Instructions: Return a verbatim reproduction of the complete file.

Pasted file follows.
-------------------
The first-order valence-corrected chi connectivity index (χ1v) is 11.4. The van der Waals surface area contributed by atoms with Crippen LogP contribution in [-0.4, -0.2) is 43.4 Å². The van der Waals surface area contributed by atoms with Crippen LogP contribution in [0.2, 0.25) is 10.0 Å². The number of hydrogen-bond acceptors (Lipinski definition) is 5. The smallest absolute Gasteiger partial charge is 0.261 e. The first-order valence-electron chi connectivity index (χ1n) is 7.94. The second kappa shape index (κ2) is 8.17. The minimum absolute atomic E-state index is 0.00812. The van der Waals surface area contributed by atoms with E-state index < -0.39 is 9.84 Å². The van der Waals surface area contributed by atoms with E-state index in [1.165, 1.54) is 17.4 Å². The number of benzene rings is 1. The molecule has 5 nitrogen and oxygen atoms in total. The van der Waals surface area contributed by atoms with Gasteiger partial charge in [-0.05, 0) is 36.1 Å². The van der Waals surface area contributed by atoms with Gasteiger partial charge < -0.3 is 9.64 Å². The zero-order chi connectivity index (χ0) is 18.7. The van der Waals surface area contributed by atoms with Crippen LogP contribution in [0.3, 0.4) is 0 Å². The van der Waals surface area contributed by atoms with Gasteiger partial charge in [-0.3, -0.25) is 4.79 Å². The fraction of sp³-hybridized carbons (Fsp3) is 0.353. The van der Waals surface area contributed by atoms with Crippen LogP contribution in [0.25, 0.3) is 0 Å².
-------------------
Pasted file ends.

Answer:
The first-order valence-corrected chi connectivity index (χ1v) is 11.4. The van der Waals surface area contributed by atoms with Crippen LogP contribution in [-0.4, -0.2) is 43.4 Å². The van der Waals surface area contributed by atoms with Crippen LogP contribution in [0.2, 0.25) is 10.0 Å². The number of hydrogen-bond acceptors (Lipinski definition) is 5. The smallest absolute Gasteiger partial charge is 0.261 e. The first-order valence-electron chi connectivity index (χ1n) is 7.94. The second kappa shape index (κ2) is 8.17. The minimum absolute atomic E-state index is 0.00812. The van der Waals surface area contributed by atoms with E-state index < -0.39 is 9.84 Å². The van der Waals surface area contributed by atoms with E-state index in [1.165, 1.54) is 17.4 Å². The number of benzene rings is 1. The molecule has 5 nitrogen and oxygen atoms in total. The van der Waals surface area contributed by atoms with Gasteiger partial charge in [-0.05, 0) is 36.1 Å². The van der Waals surface area contributed by atoms with Gasteiger partial charge < -0.3 is 9.64 Å². The zero-order chi connectivity index (χ0) is 18.7. The van der Waals surface area contributed by atoms with Crippen LogP contribution in [0.3, 0.4) is 0 Å². The van der Waals surface area contributed by atoms with Gasteiger partial charge in [-0.3, -0.25) is 4.79 Å². The fraction of sp³-hybridized carbons (Fsp3) is 0.353. The van der Waals surface area contributed by atoms with Crippen LogP contribution in [0.25, 0.3) is 0 Å².